This animal reserve cares for pangolins, the world’s most trafficked mammal

This animal reserve cares for pangolins, the world’s most trafficked mammal

Pangolins are found throughout Africa and Asia, but all eight species are in danger of extinction, killed for their meat and for use in traditional medicine. In Liberia, they are often known as “ant bears” due to their very special diet of ants and termites, and this sanctuary is a sanctuary for them.

“Since I’ve started working with Libassa Wildlife Sanctuary, I feel like animals are a part of me,” Deh Jr tells CNN. “So when I see someone harm (an) animal, I feel like they are personally harming me.”

Deh Jr joined the sanctuary when it opened five years ago and says in that time he has cared for over 70 pangolins, most of which were brought here by the Liberian Forestry Development Authority after being confiscated, surrendered or orphaned as a result of the bushmeat trade.

Many people also live in forested areas. In Liberia, there is a long history of consuming bushmeat, from primates to civets (a cat-like mammal), and pangolin is considered a delicacy. Deh Jr grew up eating the animal – something he is ashamed of today. “As a child living with your parents, you don’t have a choice, because you can’t feed yourself,” he explains. “So even if you don’t want to eat bushmeat, you just have to.”

An international trade

But in recent years, another threat to local pangolins has emerged. Susan Wiper, director of the Libassa Wildlife Sanctuary, says some people kill the animal to meet demand from China and Vietnam, where the weight is used in traditional medicine.

Between 2014 and 2018, the number of seized pangolin shipments increased globally, according to a 2020 report from the United Nations Office on Drugs and Crime. Most of the seizures were in Asia, and the animals largely originate from Africa. Uganda and Togo were the main sources of pangolins, and the report noted that there had recently been large seizures in Ivory Coast, with Liberia as the source country. Before 2009, most pangolin shells were obtained in Asia, and the report noted that the growth in African imports may be due to a decline in Asian populations.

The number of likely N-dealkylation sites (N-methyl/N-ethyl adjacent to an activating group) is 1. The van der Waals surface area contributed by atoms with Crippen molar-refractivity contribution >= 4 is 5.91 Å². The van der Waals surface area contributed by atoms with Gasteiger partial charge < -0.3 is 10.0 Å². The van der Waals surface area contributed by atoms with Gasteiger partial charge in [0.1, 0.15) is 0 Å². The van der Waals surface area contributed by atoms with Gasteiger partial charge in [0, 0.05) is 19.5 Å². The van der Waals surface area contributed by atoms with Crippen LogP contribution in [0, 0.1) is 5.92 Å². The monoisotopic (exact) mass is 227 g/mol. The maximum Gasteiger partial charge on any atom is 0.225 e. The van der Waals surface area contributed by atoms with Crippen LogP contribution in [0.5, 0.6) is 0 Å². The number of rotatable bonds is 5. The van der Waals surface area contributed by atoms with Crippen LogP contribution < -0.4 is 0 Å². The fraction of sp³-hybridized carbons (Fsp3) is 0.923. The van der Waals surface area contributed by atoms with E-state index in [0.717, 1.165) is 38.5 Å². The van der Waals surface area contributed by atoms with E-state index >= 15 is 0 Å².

While WWF estimates that over one million pangolins have been poached globally in the past decade, Wiper says accurate statistics are hard to come by. “No one has any idea about the numbers in Liberia, so every pangolin that goes is really a disaster,” she adds.
A pangolin being bottle-fed at the sanctuary.

Their scaly armor protects them from almost all predators – except one. “Pangolins don’t have natural enemies, except humans,” says Deh Jr. “If they’re startled, they roll into a ball, and no other animal can move through the weight. But (it) also makes it easy for humans to just pick it up and do whatever we want with it.”

Commercial trade in these animals has been banned internationally, and in 2016 the Liberian government introduced a law making it illegal to hunt, buy, sell, capture, transport or eat protected species – which include pangolins. But enforcing this law remains a challenge. Wiper explains that many people simply don’t know it exists and says education and awareness play a crucial role in the future of conservation in Liberia.
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Nevertheless, she remains hopeful that things are changing. She says the Liberian Forestry Development Authority is playing an increasingly active role in confiscating protected species taken from the wild.

Over the past four years, Wiper says the sanctuary has taken in nearly 600 animals — from pangolins to pygmy crocodiles, monkeys and others. She says the main goal is to rehabilitate and return as much Liberian wildlife to the forest as they can.

For Deh Jr, there are few greater rewards than this. “Putting it back into the wild actually makes you feel proud,” he says. “You feel like you’re moving forward because you’re really saving small animals.”

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